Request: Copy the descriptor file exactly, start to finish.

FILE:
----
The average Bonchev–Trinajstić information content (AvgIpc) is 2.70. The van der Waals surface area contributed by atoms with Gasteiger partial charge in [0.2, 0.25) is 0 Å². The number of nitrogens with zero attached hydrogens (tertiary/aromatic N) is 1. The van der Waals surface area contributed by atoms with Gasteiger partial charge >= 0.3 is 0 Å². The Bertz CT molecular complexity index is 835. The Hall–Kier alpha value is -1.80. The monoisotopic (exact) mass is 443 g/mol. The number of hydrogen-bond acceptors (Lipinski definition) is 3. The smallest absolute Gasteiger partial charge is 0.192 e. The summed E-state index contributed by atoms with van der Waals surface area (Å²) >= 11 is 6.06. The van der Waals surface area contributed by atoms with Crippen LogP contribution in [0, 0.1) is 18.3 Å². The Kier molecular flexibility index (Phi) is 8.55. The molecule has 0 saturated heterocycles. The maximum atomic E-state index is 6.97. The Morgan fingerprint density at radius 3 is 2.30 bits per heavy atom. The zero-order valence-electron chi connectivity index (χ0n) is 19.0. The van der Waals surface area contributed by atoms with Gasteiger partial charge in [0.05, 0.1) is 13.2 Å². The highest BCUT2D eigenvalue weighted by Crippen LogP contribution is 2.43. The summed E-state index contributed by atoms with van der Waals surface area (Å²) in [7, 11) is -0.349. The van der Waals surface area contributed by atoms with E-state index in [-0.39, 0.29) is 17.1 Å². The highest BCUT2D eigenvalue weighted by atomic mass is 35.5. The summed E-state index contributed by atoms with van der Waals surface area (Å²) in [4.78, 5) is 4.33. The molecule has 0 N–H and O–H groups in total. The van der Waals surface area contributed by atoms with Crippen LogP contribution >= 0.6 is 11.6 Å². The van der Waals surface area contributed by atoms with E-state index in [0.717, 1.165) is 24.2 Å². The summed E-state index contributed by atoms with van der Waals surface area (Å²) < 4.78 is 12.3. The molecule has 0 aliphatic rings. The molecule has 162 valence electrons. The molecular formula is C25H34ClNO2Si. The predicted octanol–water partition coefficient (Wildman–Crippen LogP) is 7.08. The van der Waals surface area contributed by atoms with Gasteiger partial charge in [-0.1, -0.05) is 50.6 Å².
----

The average Bonchev–Trinajstić information content (AvgIpc) is 2.70. The van der Waals surface area contributed by atoms with Gasteiger partial charge in [0.2, 0.25) is 0 Å². The number of nitrogens with zero attached hydrogens (tertiary/aromatic N) is 1. The van der Waals surface area contributed by atoms with Gasteiger partial charge >= 0.3 is 0 Å². The Bertz CT molecular complexity index is 835. The Hall–Kier alpha value is -1.80. The monoisotopic (exact) mass is 443 g/mol. The number of hydrogen-bond acceptors (Lipinski definition) is 3. The smallest absolute Gasteiger partial charge is 0.192 e. The summed E-state index contributed by atoms with van der Waals surface area (Å²) >= 11 is 6.06. The van der Waals surface area contributed by atoms with Crippen LogP contribution in [0, 0.1) is 18.3 Å². The Kier molecular flexibility index (Phi) is 8.55. The molecule has 0 saturated heterocycles. The maximum atomic E-state index is 6.97. The Morgan fingerprint density at radius 3 is 2.30 bits per heavy atom. The zero-order valence-electron chi connectivity index (χ0n) is 19.0. The van der Waals surface area contributed by atoms with Gasteiger partial charge in [0.05, 0.1) is 13.2 Å². The highest BCUT2D eigenvalue weighted by Crippen LogP contribution is 2.43. The summed E-state index contributed by atoms with van der Waals surface area (Å²) in [7, 11) is -0.349. The van der Waals surface area contributed by atoms with E-state index in [-0.39, 0.29) is 17.1 Å². The highest BCUT2D eigenvalue weighted by atomic mass is 35.5. The summed E-state index contributed by atoms with van der Waals surface area (Å²) in [4.78, 5) is 4.33. The molecule has 0 N–H and O–H groups in total. The van der Waals surface area contributed by atoms with Crippen LogP contribution >= 0.6 is 11.6 Å². The van der Waals surface area contributed by atoms with E-state index in [0.717, 1.165) is 24.2 Å². The summed E-state index contributed by atoms with van der Waals surface area (Å²) < 4.78 is 12.3. The molecule has 0 aliphatic rings. The molecule has 162 valence electrons. The molecular formula is C25H34ClNO2Si. The predicted octanol–water partition coefficient (Wildman–Crippen LogP) is 7.08. The van der Waals surface area contributed by atoms with Gasteiger partial charge in [-0.1, -0.05) is 50.6 Å².